Most people aren’t asking for a Pete Rose card. We’re just asking for ACKNOWLEDGEMENT of the records he holds. Even the Reds can do that. There are 4,256 baseballs in their hall of fame. There’s audio of Pete’s major hits.


  27. chrisolds 14 February, 2013 at 16:04

    Yanks: No worries. I think there’s a public face the entities (Rose, MLB) put on and then there’s a different side when they have met. Clearly no love lost in this one.

  28. tom calandra 14 February, 2013 at 17:03

    pete rose should be in the hall of fame. he did not cheat likethe others like afraud or bonds.

  29. Doug Hildebrand 15 February, 2013 at 08:45


    I’ve been sitting here at my computer for about an hour now reading all of this, taking it in and trying not to get upset about a statements that you made in this little commentary. Obviously you think you are some kind of expert. Who cares if his book was for profit? Obviously you think that Pete shouldn’t be allowed to make any money. Yeah, that really shows what an idiot you truly are. Yes, Pete bet on baseball. Yes, he denied it for a long time and yes the truth finally came out that he did. But what’s the point of saying he wrote a book for profit? Call me crazy, but there aren’t many books, if ANY, that are printed where someone doesn’t make a profit. Even books that are so-called printed at cost and given away, there’s still a profit for someone. What’s your point? That you hate Pete Rose? Because he ruined a once love for him and all that he supposedly stood for? Once Bud and Fay are gone (and I hope that’s soon), I think it will come out their personal agenda with keeping Pete out and he will be put into the Hall where he belongs. What will you say then? Oh, I’m sure you’ll say you have always been wanting to see this day. Obviously you are a saint. You’ve obviously done nothing wrong in your entire life and then admitted it later. Yes I realize you will never have a record like Pete’s, nor will you have anything as meaningful to a history of anything. Good luck in life.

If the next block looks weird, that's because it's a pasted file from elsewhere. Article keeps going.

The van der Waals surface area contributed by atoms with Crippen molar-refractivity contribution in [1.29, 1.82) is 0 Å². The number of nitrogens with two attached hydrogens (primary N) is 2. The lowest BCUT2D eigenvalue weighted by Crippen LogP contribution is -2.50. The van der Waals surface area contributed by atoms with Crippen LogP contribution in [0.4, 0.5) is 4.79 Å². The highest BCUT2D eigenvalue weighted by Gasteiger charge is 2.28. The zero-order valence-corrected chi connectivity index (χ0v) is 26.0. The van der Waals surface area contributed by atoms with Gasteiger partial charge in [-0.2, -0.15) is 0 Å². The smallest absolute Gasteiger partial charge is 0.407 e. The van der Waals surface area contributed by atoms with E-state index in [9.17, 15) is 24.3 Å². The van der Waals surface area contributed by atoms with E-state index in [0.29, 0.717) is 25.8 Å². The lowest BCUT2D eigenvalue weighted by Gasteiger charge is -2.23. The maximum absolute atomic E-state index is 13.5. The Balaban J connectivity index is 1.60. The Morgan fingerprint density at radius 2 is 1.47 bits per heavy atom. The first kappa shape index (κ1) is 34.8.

30. Jeff 15 February, 2013 at 09:18

    Honestly I think it is crap! I got it if you gamble from baseball kick you out, but do not ban them. Joe Jackson, Buck Weaver, Pete Rose they are all worthy to be in the HOF!! Yet we have PED validated liars and cheaters like McGwire that should be banned and all their achievements stripped from them!!! Why? Simply because did Pete Rose’s gambling cause him to have more hits? Did it enhance his ability to perform? That is the decision for HOF right his performance as a player? His records are in the HOF so are some of his items. So why not him!!! McGwire… mmm well the guy admitted he was on roids which enhanced his performance which means his home runs should be removed! Give Maris back his home run record!! Bonds I won’t even start. For those criticizing Pete Rose need to seriously take a look at themselves. Did you ever make a mistake? He bet got it. Did he tell a player to strike out? Did he tell his team to lose? Did he pay pitchers to give him hits? Hell No!!! So let’s get him re-instated and let’s put a foot down on those that ruined the late 80’s and early 90’s of baseball for my generation! Kick out bann and burn everything having to do with those found guilty of PEDS!!!

  31. chrisolds 15 February, 2013 at 11:11

    It’s as simple as this — Rose told the truth to make a buck.

    He didn’t tell the truth so he might be reinstated during an uptick in support for him at the time of the Jim Gray and All-Century Team nod. He lied — and denied even then.

  32. Monte 15 February, 2013 at 12:12